V-Ray Next for SketchUp Accelerates Photoreal Renders for Designers
Chaos Group’s V-Ray Next for SketchUp upgrades the speed and architecture of the V-Ray SketchUp renderer. It accelerates the SketchUp workflow and results in cleaner renders with minimal extra effort.
Now, artists can create photorealistic ray-traced visuals using Sketchup design software, and access V-Ray Next’s automatic scene analysis, adaptive lighting and other functions that will improve performance for design processes. This new version is compatible with the new SketchUp2019 as well as the earlier versions 2016 to 2018.
V-Ray Next’s intelligence is what makes it possible to add automation, better analysis and a an information-based approach to rendering scenes, assets, materials and so on. New V-Ray Scene Intelligence can automatically analyse a 3D scene, giving artists a head start on the common decisions that need to be made at the start of a render.
For lighting, the new Adaptive Dome Light (ADL) applies image-based environment lighting that is faster and more accurate than previously. ADL is particularly fast when working with interiors, and removes the need to add Portal Lights - indicators placed manually at windows and openings that tell the renderer from which direction lights are entering the interior.
V-Ray Next for Sketchup helps determine the optimum camera exposure or white balance. Once a scene loads, Auto White Balance and Exposure return the calculated settings. A new NVIDIA AI Denoiser has also been embedded, which removes noise automatically and generates clean updates as work progresses.
Faster Rendering and Workflows
V-Ray notes speed increases between 30 and 50 percent compared to the previous software, with extra, separate increases coming in from the Adaptive Dome Light, updated materials and improved GPU rendering. The GPU renderer accelerates most V-Ray tools including fog and atmospheric effects.
V-Ray Next is tightly integrated into SketchUp to speed up workflows throughout the program. A new Scene Interaction tool now directly accesses any level of the SketchUp hierarchy. Designers can interactively adjust materials and light properties whenever an object is selected. A new V-Ray Toolbar is also included as a way to access tools and UI controls, and make it easier to set up cameras, adjust render settings and manage scenes.
The new asset management system will help find and track V-Ray assets, using a custom library that can be shared beween SketchUp projects. When any settings are changed, the designer will see a live preview of materials, lights, textures and render elements in a single viewer, and can observe how parameter changes affect the appearance of the asset in a specific isolated setting.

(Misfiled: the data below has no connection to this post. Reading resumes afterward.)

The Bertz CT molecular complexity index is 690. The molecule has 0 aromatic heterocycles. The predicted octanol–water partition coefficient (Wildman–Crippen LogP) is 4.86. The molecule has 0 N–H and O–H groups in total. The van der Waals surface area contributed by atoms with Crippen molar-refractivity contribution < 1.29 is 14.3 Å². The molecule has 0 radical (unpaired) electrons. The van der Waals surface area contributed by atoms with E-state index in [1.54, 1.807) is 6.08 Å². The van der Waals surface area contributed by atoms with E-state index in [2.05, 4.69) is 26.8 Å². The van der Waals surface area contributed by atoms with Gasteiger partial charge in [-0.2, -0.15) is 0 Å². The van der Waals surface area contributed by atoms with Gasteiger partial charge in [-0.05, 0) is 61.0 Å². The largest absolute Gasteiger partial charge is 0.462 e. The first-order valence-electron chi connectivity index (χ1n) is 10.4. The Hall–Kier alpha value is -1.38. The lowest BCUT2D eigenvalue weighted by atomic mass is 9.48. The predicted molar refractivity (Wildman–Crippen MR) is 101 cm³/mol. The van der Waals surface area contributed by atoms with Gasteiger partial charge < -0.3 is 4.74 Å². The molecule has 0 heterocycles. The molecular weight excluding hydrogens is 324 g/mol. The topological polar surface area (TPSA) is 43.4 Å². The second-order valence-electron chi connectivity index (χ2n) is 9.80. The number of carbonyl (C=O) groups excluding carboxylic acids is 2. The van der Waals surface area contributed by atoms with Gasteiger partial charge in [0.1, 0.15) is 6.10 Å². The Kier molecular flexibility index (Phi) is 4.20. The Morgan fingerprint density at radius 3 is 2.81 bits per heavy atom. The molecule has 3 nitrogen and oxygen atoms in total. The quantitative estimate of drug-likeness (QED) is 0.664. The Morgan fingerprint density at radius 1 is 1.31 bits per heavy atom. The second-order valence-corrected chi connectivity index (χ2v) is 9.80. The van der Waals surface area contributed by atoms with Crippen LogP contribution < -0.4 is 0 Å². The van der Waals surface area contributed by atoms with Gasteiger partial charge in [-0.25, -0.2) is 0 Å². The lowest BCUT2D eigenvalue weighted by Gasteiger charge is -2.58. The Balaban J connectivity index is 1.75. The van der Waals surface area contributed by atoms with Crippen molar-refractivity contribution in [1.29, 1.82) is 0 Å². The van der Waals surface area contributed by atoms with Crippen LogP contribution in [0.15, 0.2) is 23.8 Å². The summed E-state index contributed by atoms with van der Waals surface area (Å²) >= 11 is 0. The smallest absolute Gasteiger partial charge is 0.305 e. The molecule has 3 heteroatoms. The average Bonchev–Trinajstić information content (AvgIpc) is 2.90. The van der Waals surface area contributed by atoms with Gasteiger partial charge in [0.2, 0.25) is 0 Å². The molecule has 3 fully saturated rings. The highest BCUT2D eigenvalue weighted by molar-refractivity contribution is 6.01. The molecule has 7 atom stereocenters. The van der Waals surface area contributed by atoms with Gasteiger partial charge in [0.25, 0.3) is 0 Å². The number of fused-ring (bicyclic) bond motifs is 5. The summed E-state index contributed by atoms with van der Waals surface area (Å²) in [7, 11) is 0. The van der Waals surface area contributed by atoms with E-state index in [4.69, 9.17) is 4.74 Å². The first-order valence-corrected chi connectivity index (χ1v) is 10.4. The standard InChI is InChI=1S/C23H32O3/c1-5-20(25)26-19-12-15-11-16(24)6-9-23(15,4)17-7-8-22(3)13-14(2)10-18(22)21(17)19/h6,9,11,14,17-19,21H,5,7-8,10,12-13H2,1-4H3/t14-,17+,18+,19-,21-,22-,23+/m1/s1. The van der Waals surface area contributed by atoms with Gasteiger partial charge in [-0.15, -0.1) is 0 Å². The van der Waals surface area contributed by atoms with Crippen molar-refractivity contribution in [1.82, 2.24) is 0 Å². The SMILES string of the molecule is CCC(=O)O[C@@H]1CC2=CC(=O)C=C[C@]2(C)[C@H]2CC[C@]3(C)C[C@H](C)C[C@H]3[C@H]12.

Assets of any type can be managed in a customisable folder structure that supports quick searches through huge numbers of assets in any library location. Using an Asset Outliner, materials, lights, geometries, render elements and textures are listed and managed in a unified way and shader hierarchies visualised. It is also possible to quickly create new assets in the Asset Editor.
Users are able to select multiple scene or library assets and choose multiple toolbar filters. They can also use texture instancing – that is, map several material parameters with the same source texture, for simpler shader structure and management.
More V-Ray Tools
New Lighting Analysis tools make it easier to visualise a scene’s real-world illumination values in lux or footcandles. Metalness Material Properties added to the standard V-Ray Material improve its compatibility with Substance Designer and PBR materials. Also, when working with V-Ray scenes and materials from other applications that also have V-Ray plugins - like Rhino, Revit and 3ds Max - making asset transfers is now simpler and faster. Import .vrscene files directly as a SketchUp model with correctly sized and positioned objects, proper texture placement, lights and proxy references.
Colour Correction Curves allow you to fine-tune texture colours directly in SketchUp without returning to an image editor. However, if necessary, by using V-Ray’s Material ID and MultiMatte Render Elements, you can render 2D masks of 3D objects to make quick fixes in Photoshop and other image editors. www.chaosgroup.com